2003       2002  
            (In Thousands)
 
 
   
Land
  $ 14,272     $ 13,748  
   
Buildings and improvements
    18,559       17,543  
   
Furniture and equipment
    64,038       58,278  
   
Leasehold improvements
    83,938       77,938  
   
Construction in progress
    8,613       5,872  
 
 
 

   

 
   
 
    189,420       173,379  
   
Less accumulated depreciation and amortization
    (91,481 )     (81,198 )
 
 
 

   

 
       
 
$ 97,939     $ 92,181  
 
 
 

   

 

8.       SOFTWARE AND OTHER INTANGIBLE ASSETS

                         
            December 31,  
           
 
            2003       2002  
            (In Thousands)
 
 
   
Software and other intangible assets
  $ 34,629     $ 31,064  
   
Less accumulated amortization
    (20,042 )     (15,683 )
 
 
 

   

 
       
 
$ 14,587     $ 15,381  
 
 
 

   

 

  The aggregate amortization expense recognized for software and other intangible assets was $5,637,000, $4,381,000 and $3,251,000 for the years ended December 31, 2003, 2002 and 2001, respectively. The estimated aggregate amortization expense for each of the next five years is as follows: $4,900,000, $3,700,000, $3,100,000, $1,700,000 and $700,000.

9.       GOODWILL

  The changes in the carrying amount of goodwill for the years ended December 31, 2003 and 2002, are as follows:
                         
                         
            December 31,  
           
 
            2003       2002  
            (In Thousands)
 
 
   
Beginning balance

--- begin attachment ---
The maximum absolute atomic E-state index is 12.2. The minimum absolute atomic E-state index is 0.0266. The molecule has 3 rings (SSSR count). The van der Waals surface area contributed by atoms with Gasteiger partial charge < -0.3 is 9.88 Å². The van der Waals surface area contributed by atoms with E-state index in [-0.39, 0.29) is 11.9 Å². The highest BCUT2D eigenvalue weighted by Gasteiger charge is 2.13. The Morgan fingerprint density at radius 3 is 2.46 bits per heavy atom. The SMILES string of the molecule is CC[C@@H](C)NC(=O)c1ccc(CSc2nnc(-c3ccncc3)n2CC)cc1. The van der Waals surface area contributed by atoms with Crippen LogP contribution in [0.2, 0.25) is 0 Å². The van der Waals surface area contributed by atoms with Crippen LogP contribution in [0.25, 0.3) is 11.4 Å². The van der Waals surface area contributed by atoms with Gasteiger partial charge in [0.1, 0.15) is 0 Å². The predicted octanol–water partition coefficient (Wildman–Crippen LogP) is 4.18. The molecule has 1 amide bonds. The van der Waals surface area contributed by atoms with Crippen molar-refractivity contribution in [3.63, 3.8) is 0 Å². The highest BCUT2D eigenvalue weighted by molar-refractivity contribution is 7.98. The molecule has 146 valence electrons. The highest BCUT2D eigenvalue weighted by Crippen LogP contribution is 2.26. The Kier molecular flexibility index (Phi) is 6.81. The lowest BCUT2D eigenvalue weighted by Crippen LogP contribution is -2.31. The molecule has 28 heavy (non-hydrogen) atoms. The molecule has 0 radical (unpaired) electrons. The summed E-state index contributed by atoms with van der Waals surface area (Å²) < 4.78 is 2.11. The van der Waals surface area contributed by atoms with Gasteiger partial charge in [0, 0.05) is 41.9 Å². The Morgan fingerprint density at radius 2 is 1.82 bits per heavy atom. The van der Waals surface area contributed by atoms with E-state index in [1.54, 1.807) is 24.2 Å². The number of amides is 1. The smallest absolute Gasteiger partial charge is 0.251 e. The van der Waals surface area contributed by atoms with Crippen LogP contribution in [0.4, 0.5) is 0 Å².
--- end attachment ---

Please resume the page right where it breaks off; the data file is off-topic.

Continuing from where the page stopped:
$ 165,327     $ 165,059  
   
  Goodwill through acquisitions during year
    37,802       255  
   
  Effect of change in rates used for
foreign currency translation
    732       13  
 
 
 

   

 
   
Ending balance
  $ 203,861     $ 165,327  
 
 
 

   

 

-51-


  The following table provides the comparable effects of adoption of SFAS No. 142 (in thousands, except per share data):
                                             
                        For the Year Ended December 31,  
                       
 
                        2003     2002     2001  
                       
   
   
 
   
Reported net income
            $ 19,840     $ 46,831     $ 13,837  
   
Add back: goodwill amortization,
net of income tax expense
              -       -       5,577  
                       
   
   
 
   
Adjusted net income
            $ 19,840     $ 46,831     $ 19,414  
                       
   
   
 
   
Basic earnings per share:
                                 
     
Reported net income
            $ 0.81     $ 1.93     $ 0.57  
     
Goodwill amortization, net of
income tax expense
              -       -       0.23  
                       
   
   
 
     
Adjusted net income
            $ 0.81     $ 1.93     $ 0.80  
                       
   
   
 
   
Diluted earnings per share:
                                 
     
Reported net income
            $ 0.78     $ 1.88     $ 0.57